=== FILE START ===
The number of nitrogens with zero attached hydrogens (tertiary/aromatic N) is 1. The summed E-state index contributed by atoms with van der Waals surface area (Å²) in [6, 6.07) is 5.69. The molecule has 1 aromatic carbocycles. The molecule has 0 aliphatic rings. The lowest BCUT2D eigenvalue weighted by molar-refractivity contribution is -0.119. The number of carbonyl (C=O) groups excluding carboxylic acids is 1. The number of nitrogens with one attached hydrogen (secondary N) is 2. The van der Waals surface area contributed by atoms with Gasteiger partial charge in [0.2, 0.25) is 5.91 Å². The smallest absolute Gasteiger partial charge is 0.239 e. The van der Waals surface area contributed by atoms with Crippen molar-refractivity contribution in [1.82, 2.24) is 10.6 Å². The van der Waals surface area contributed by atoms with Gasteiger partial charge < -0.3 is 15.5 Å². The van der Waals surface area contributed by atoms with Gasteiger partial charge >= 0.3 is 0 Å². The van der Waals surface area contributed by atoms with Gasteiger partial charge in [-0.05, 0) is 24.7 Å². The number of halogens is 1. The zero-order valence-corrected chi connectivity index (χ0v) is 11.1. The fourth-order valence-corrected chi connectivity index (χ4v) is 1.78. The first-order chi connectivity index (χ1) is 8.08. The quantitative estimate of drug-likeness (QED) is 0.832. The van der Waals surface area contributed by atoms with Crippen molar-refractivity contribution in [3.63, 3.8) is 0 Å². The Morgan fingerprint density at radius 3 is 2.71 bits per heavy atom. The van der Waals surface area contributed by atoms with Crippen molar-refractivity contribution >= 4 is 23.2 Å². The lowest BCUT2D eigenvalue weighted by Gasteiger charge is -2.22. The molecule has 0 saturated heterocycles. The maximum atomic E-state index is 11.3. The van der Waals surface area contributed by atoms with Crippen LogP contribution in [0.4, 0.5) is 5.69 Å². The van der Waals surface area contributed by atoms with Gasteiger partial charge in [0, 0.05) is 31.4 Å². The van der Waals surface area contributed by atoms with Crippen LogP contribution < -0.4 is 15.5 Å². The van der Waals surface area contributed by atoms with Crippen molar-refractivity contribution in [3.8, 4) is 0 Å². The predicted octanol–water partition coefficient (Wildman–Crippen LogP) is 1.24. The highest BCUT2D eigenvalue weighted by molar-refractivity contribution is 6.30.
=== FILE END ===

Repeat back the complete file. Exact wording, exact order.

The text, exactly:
The number of nitrogens with zero attached hydrogens (tertiary/aromatic N) is 1. The summed E-state index contributed by atoms with van der Waals surface area (Å²) in [6, 6.07) is 5.69. The molecule has 1 aromatic carbocycles. The molecule has 0 aliphatic rings. The lowest BCUT2D eigenvalue weighted by molar-refractivity contribution is -0.119. The number of carbonyl (C=O) groups excluding carboxylic acids is 1. The number of nitrogens with one attached hydrogen (secondary N) is 2. The van der Waals surface area contributed by atoms with Gasteiger partial charge in [0.2, 0.25) is 5.91 Å². The smallest absolute Gasteiger partial charge is 0.239 e. The van der Waals surface area contributed by atoms with Crippen molar-refractivity contribution in [1.82, 2.24) is 10.6 Å². The van der Waals surface area contributed by atoms with Gasteiger partial charge < -0.3 is 15.5 Å². The van der Waals surface area contributed by atoms with Gasteiger partial charge >= 0.3 is 0 Å². The van der Waals surface area contributed by atoms with Gasteiger partial charge in [-0.05, 0) is 24.7 Å². The number of halogens is 1. The zero-order valence-corrected chi connectivity index (χ0v) is 11.1. The fourth-order valence-corrected chi connectivity index (χ4v) is 1.78. The first-order chi connectivity index (χ1) is 8.08. The quantitative estimate of drug-likeness (QED) is 0.832. The van der Waals surface area contributed by atoms with Crippen molar-refractivity contribution in [3.63, 3.8) is 0 Å². The Morgan fingerprint density at radius 3 is 2.71 bits per heavy atom. The van der Waals surface area contributed by atoms with Crippen molar-refractivity contribution >= 4 is 23.2 Å². The lowest BCUT2D eigenvalue weighted by Gasteiger charge is -2.22. The molecule has 0 saturated heterocycles. The maximum atomic E-state index is 11.3. The van der Waals surface area contributed by atoms with Crippen LogP contribution in [0.4, 0.5) is 5.69 Å². The van der Waals surface area contributed by atoms with Gasteiger partial charge in [0, 0.05) is 31.4 Å². The van der Waals surface area contributed by atoms with Crippen LogP contribution < -0.4 is 15.5 Å². The van der Waals surface area contributed by atoms with Crippen molar-refractivity contribution in [3.8, 4) is 0 Å². The predicted octanol–water partition coefficient (Wildman–Crippen LogP) is 1.24. The highest BCUT2D eigenvalue weighted by molar-refractivity contribution is 6.30.